Augusta National’s par-5 changes make this club key at the 2022 Masters

AUGUSTA, Ga. — Every major lends itself to different kinds of equipment changes. It’s why pros suddenly start seeking out new wedges with sharp grooves for the firm-and-fast U.S. Open greens, or driving irons begin showing up in droves ahead of a windy Open Championship.

Each April at Augusta, we see the uptick around a different style of club: High-lofted fairway woods.

It’s no coincidence why.

The four par-5s stretch 575, 570, 510 and 550 yards — making them reachable for most players in the field. The later two holes have also been the subject of some of the course’s most notable changes since last year, as the team over at The Fried Egg describe here: The 13th green has been “re-contoured” and softened, which will allow tournament officials to plot new hole locations.

The green has remained the same on the 15th hole, but the hole has been lengthened by 20 yards. Rather than having a longer iron into the green, it leaves pros with the prospect of trying to hold the green — which drops off both front and back — with something longer.

“That’s a hard, hard green to hit with a 5- or 6-iron, and it’s really hard to hit with a 3-wood or 5-wood,” Justin Thomas said on Tuesday. “This year you’re going to have the potential of guys hitting good drives and being 240, 250 yards away and not being able to go for it because of a tough situation, club, wind, or you’re going to have guys that maybe try to force it from 260 or 270 and could potentially make a big number.”

Both changes place a higher premium than usual on players’ fairway woods. After all, they could end up hitting one on four of Augusta’s pivotal holes if they harbor any hopes of reaching them in two.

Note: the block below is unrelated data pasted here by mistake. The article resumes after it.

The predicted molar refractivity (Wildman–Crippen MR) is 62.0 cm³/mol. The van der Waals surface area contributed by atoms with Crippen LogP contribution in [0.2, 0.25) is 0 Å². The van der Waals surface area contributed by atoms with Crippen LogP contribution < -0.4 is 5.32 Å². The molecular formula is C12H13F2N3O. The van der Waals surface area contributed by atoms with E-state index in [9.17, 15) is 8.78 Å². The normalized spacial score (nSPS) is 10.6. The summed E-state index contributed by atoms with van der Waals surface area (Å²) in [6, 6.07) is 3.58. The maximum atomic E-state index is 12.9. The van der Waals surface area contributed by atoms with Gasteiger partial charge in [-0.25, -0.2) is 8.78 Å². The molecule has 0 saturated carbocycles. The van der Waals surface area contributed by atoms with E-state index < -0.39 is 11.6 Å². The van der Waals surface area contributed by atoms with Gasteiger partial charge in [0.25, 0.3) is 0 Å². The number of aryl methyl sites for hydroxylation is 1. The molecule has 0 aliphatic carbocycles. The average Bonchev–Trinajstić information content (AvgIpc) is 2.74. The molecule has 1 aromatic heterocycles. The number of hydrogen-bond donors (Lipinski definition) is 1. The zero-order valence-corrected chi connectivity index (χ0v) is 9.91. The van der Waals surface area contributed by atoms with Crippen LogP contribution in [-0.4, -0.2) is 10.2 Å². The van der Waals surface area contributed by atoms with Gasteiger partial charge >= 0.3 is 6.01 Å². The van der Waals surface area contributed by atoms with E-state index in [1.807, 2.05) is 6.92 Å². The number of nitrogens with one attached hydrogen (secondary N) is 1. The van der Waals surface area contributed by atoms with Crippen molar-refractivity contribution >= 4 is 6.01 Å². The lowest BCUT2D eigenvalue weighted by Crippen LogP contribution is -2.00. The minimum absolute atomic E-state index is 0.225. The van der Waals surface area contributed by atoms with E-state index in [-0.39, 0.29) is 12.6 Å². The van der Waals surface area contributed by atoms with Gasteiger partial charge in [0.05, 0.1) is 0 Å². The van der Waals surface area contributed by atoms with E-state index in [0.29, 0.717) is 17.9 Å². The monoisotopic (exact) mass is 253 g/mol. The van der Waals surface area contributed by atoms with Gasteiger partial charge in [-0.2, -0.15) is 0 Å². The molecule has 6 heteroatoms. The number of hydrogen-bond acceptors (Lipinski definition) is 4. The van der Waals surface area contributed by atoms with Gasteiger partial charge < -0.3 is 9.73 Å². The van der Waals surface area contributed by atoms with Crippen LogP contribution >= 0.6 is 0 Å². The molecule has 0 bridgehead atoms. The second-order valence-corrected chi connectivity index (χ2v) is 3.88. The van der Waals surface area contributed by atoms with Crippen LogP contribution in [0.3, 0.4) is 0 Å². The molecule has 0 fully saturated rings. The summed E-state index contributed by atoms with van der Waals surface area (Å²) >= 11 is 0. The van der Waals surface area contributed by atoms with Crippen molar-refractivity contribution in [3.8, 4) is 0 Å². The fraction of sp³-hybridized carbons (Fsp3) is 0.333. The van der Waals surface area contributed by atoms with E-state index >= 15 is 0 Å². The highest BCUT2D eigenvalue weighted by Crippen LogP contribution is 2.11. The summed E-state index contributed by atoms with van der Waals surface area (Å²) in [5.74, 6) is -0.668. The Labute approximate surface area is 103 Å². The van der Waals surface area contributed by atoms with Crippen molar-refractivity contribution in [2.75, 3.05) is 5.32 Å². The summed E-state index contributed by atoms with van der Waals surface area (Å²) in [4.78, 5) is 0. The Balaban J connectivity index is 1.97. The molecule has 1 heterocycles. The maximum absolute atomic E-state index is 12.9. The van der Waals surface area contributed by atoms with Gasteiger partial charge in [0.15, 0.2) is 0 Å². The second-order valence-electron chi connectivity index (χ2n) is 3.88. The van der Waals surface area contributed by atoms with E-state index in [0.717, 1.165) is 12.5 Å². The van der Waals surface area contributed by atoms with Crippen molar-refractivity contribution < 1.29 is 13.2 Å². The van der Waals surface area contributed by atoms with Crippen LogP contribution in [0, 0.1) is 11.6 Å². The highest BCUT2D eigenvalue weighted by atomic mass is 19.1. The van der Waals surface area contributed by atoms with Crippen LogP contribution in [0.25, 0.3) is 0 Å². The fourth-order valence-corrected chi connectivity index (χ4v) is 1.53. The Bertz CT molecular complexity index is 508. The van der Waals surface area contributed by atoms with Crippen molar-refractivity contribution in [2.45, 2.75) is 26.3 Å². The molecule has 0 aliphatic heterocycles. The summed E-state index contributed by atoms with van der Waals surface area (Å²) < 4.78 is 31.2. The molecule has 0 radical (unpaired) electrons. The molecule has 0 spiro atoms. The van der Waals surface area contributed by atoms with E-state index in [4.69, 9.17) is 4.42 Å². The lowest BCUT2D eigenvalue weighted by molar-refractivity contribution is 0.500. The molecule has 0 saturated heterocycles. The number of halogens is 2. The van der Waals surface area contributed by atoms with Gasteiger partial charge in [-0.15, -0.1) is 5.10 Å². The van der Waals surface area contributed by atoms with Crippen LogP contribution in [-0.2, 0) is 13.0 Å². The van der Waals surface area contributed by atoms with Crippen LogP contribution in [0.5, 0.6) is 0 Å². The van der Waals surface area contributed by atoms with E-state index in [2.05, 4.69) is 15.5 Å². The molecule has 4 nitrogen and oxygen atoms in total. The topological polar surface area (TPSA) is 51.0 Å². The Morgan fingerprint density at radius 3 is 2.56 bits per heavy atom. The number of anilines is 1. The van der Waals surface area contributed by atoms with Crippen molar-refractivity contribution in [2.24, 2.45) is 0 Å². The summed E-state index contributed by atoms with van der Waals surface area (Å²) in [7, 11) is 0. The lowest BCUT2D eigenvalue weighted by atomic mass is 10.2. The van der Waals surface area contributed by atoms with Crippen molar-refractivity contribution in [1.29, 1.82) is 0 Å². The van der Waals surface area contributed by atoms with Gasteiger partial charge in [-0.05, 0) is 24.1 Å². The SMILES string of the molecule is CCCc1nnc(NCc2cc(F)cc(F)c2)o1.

Patrick Cantlay plays shot at Masters
Pros could be hitting a fairway wood into the 15th this year. Getty Images

2020 champ Dustin Johnson is one of the most notable players making changes this week, with the former subbing-in a TaylorMade Stealth 4-hybrid in place of his 3-iron. He hits both clubs the same distance, but his hybrid launches higher.

“With today’s ball technology and club technology, players have to go with higher loft in order get that optimal landing angle into the green,” GOLF’s Managing Editor for Equipment, Jonathan Wall, said on the Masters Edition of the Fully Equipped podcast. “Something that gets that high apex and steep descent angle will be the only way players can and something and get it to stop on the green.”

Luke Kerr-Dineen Contributor

Luke Kerr-Dineen is the Game Improvement Editor at GOLF Magazine and In his role he oversees the brand’s game improvement content spanning instruction, equipment, health and fitness, across all of GOLF’s multimedia platforms.

An alumni of the International Junior Golf Academy and the University of South Carolina–Beaufort golf team, where he helped them to No. 1 in the national NAIA rankings, Luke moved to New York in 2012 to pursue his Masters degree in Journalism from Columbia University. His work has also appeared in USA Today, Golf Digest, Newsweek and The Daily Beast.